A Look at LEED Certification

The push towards greener buildings has been gaining steam for decades. At this point, many people expect facilities to do their part to preserve the planet. While facility managers often understand the environmental and economic benefits of a sustainability plan, knowing where to start can be a challenge.

That’s where the U.S. Green Building Council’s Leadership in Energy and Environmental Design (LEED) program can help. As the most widely adopted third-party verification for green buildings, LEED serves as a framework for creating greener spaces in which to live and work.

LEED certification has been through several iterations and improvements in recent years, and the most recent is LEED v4. The flexible program allows you to earn points toward four different rating levels:

  • LEED Certified: 40-49 points
  • LEED Silver: 50-59 points
  • LEED Gold: 60-79 points
  • LEED Platinum: 80+ points

The LEED requirements are stringent, but they’re also fully supported with educational materials and are flexible enough that even the oldest, non-compliant buildings can usually achieve certification through a committed effort. Buildings pursuing LEED v4 certification must:

  • Be in a permanent location on existing land. If your building is designed to move at any point, it doesn’t qualify for LEED.
  • Use reasonable LEED boundaries. You must include all contiguous buildings, land, and other areas in the project. This means that you can’t leave out non-compliant parts of the building or outside areas such as landscaping, sidewalks, or parking lots in an effort to achieve certification.
  • Comply with project size requirements. For Operations and Maintenance (O+M) certification this is a minimum of 1000 square feet of gross floor area.


LEED v4 has different phases and ratings systems to address the green development of buildings at every stage, from initial planning and construction of single homes to institutions, campuses, and even neighborhood developments.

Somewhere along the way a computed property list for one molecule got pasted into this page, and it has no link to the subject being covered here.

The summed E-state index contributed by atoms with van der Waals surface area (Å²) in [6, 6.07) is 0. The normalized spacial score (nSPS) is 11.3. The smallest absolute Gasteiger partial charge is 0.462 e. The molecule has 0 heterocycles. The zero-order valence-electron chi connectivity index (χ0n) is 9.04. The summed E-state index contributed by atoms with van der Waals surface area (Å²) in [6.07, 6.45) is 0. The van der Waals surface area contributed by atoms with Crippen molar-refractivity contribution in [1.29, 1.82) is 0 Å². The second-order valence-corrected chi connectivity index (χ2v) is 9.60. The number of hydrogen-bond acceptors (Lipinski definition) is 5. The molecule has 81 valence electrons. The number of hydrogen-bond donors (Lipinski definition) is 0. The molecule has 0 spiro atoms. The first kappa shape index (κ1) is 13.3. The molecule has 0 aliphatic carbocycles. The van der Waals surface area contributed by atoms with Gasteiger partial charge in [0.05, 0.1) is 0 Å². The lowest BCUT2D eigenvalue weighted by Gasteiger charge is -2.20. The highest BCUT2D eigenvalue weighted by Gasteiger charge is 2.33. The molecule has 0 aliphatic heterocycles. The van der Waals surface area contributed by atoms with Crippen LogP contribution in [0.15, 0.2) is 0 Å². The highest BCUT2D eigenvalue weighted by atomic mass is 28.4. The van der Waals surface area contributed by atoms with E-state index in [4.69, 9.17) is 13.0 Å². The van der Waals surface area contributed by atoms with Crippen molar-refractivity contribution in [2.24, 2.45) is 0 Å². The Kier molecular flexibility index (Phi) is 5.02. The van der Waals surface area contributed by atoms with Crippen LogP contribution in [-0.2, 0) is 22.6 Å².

You can view a full list of the LEED rating systems on the USGBC website here, but for most owners and managers of existing buildings, the O+M ratings system is most relevant. O+M is split into six different programs, each with its own requirements and available credits:

Whichever ratings system you choose, LEED will provide references and resources to create a path towards certification. You can earn prerequisites and points by making improvements to almost every part of the way you take care of and run your building. In the O+M stream, the focus is on very practical ways to improve the sustainability of your facility, especially:

  • exterior building site maintenance programs
  • water and energy use
  • environmentally preferred products and practices for cleaning
  • sustainable purchasing policies
  • waste stream management
  • ongoing indoor environmental quality

Clearly, cleaning practices are important in this process. In fact, putting together a green cleaning policy is a prerequisite for many O+M LEED credits. The specific standards for each credit are listed in the LEED credit library. The LEED Reference Guides for each rating system offer comprehensive information which will direct you and your team through the process.

LEED certification isn’t just for buildings. You can also personally earn a LEED Accredited Professional (AP) credential. As a LEED AP O+M expert, you’ll be equipped to streamline the certification process for your building. You’ll also have professional recognition of your ability to “implement sustainable practices, improve performance, heighten efficiency and reduce environmental impact in existing buildings through enhanced operations and maintenance.”

Sidebar: Five Steps to LEED Certification

  1. Choose your LEED rating system and purchase the corresponding reference guide.
  2. Register your project and pay the required fees.
  3. Begin working through and documenting the required changes.
  4. Submit your application to the Green Business Certification Inc. (GCBI) for review. GCBI conducts third-party technical reviews and verifications to ensure that participating buildings have completed all the requirements for LEED certification.
  5. Receive your certification decision.